Wednesday, December 23, 2020

Random Thoughts from the Plague Times


Puzzles are distracting. When I'm trying to match up a piece to the others in a jigsaw, I can momentarily forget that going outside the apartment is a big deal involving taking a small risk, gearing up with a mask, and making sure we have everything because multiple trips make it harder (getting an elevator alone, etc.). Same with the crossword puzzles and other variety puzzles I do (Ken-Ken, etc.). So while I'm not bored and have plenty to do there is something about puzzles in that they allow me to drift away from the current mess. (Above picture is my husband placing the last piece of a jigsaw we did.)

Other random thoughts from this time:

  • While lots of people lost their jobs I think in Austin the people in construction and landscaping are pretty well-employed. Of course, there has been a spread of COVID-19 in these workforces so that's not good.
  • I figure the companies that make take-out containers and paper sacks and all the accouterments of curbside dining and shopping are doing well.
  • Bars "operating as restaurants" by adding a food truck is a joke. A Texas joke.
  • It is amazing to get a call from someone inviting us to brunch. At a restaurant. Upon hearing that we are not doing that we hear that the person's spouse already had it (caught shopping) and so did the caller (from a grandkid). And besides "everything down here is wide open." (In their small town outside Austin.) 
  • I no longer expect much from vaccination. My hope is that people who get it won't get sick or not as sick even though they may be able to pass it around. I hope to get one so that I won't get as sick when I get it. I'll keep wearing my mask so that I don't pass it along and avoiding contact and such after I get one, but I might eat in a restaurant or shop inside more if I thought I wouldn't get as sick. (I have made one and only one inside shop since mid-March. I hope that people I have been avoiding so that I don't give it to them might get a vaccine and reduce the risk of killing them.)
  • I now realize that this situation will continue in pretty much the same way for us until it has been one year! Maybe longer. Shocking.
  • I don't know if I will ever feel the same interacting with others. I'm an introvert anyway. Don't encourage me.
  • I am well and truly never going to get my drawers, closets, storage cage, and computer files sorted and organized before I die. Having nine months to do it and making this much progress? Right.
  • Our neighborhood walks (most within five miles of here, the furthest twelve miles) have proved to me that there is an infinity in this small space. I'd love to be traveling the world but there are lots of things to see. So close. And yet, sigh.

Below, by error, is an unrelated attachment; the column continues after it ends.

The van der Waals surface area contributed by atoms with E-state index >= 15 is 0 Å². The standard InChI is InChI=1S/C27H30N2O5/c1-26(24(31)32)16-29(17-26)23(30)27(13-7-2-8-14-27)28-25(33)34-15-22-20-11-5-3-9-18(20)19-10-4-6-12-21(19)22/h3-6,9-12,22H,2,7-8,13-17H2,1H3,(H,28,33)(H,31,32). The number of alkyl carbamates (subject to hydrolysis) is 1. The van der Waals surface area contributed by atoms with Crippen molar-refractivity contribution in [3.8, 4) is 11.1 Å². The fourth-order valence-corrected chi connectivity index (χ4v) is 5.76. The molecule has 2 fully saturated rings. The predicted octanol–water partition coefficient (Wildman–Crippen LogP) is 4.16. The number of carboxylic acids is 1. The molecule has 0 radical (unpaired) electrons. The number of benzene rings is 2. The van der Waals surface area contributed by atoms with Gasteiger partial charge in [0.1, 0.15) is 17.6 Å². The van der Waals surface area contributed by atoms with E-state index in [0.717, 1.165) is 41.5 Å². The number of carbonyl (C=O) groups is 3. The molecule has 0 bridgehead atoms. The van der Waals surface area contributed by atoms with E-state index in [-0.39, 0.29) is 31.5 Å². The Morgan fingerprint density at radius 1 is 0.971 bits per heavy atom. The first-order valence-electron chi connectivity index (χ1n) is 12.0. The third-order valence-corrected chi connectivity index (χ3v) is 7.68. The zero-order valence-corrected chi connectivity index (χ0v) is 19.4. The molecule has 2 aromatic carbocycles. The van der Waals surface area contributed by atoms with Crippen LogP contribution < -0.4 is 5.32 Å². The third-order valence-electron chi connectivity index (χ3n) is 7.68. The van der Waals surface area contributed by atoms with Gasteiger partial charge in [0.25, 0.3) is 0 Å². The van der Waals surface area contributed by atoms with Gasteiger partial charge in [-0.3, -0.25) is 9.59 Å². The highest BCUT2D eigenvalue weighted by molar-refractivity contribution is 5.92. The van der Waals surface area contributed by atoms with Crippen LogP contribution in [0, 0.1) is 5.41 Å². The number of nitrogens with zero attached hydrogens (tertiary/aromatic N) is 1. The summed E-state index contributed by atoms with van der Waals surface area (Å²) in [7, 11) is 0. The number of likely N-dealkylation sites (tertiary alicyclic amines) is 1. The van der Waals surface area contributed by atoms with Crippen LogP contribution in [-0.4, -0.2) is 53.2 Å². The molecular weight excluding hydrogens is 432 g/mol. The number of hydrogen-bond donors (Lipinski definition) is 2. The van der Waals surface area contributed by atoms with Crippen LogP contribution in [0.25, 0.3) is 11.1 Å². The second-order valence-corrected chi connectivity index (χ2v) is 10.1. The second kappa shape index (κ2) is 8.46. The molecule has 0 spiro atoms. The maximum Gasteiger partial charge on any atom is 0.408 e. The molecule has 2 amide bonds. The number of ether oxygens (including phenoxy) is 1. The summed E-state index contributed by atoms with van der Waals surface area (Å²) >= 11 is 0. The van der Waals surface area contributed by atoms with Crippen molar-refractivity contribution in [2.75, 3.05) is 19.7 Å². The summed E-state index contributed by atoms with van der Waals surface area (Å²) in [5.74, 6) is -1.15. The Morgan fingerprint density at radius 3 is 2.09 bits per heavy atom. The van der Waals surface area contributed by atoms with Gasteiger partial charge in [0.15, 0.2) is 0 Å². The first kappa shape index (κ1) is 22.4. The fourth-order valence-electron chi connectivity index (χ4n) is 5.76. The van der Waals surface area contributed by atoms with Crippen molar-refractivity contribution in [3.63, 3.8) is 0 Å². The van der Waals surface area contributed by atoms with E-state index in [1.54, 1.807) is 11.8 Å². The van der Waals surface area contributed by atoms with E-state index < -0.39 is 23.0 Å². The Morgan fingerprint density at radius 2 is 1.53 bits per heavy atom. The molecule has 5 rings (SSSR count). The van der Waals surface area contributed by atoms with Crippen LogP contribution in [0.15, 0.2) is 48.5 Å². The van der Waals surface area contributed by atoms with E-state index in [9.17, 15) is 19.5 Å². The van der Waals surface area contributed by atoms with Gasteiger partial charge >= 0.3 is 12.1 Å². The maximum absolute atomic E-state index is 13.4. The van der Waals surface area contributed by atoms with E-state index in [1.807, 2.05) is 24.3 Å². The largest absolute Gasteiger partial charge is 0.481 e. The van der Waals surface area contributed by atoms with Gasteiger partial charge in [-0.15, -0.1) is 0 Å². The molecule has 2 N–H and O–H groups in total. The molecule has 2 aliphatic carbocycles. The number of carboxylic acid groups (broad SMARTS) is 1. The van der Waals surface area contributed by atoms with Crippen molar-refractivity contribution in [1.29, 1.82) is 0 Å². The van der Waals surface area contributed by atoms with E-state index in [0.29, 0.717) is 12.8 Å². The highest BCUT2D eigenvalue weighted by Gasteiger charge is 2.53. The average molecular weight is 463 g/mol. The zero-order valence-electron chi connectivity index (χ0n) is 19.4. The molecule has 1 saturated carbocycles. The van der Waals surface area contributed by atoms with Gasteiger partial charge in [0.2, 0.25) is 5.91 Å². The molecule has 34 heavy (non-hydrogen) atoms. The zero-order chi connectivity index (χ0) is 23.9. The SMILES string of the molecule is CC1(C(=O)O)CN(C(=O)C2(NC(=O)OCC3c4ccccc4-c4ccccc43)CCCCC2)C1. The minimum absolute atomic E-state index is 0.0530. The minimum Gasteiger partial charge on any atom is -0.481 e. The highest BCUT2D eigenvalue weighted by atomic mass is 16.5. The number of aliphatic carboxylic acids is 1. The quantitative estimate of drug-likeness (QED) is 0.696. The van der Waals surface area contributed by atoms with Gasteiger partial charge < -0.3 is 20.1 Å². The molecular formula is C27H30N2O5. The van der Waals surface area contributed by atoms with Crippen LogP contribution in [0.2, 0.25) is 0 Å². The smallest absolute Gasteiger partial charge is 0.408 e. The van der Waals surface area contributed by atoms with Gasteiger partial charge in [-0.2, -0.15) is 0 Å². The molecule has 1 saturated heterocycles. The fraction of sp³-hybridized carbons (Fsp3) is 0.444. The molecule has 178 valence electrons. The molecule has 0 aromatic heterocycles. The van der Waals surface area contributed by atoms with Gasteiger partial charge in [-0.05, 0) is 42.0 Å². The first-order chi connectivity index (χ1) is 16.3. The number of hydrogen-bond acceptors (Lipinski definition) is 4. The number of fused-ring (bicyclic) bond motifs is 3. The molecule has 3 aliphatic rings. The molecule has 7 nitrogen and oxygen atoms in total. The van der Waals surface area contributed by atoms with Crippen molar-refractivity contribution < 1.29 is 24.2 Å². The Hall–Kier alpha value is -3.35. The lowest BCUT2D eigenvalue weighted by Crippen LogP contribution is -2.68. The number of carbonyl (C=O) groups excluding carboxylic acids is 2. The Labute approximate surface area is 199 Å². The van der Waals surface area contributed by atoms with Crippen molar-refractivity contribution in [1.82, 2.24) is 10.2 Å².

• My writing here on this blog, posts on Facebook, and scribbles in notebooks in longhand are not really writing or journaling. They are really just ways to keep my feet planted in the world so that I don't float away in this weird time. On paper, I make myself write the date out with the day of the week in parentheses and then Day XXX. Today: December 23, 2020 (Wednesday) Day 284. (Sometimes it's all I can write. But usually, I write what we ate, where we went, what errands we ran, and what we watched on TV.) Yes, 284 days in this isolation mode.
  • We watch so many movies and series on TV that occasionally I will not remember what we watched the night before. Or I will remember snippets from a series and can't remember where it was set or what the name of it was or which streaming service or cable channel it was on. We have been working our way through "NYPD Blue," however. So when we are at a loss as to what to watch we simply revert to that.
  • In the Before Times, I would get things done and get them out of the way so that I could travel or go out and about. Now I often think "oh, I can do that tomorrow just as well."
  • For a while, I watched the clock and when 5 p.m. rolled around I would mix a drink (or get the hubby to do it). It was kind of symbolic. Now, I'm not so interested in it. (Not that I have quit drinking. Far from it. As the recycling bin will attest.)
  • When I express doubt that we will ever again travel freely, dine out with abandon or go out to hear live performances, I really don't need to have people say "oh, yes you will." But, of course, someone always does.

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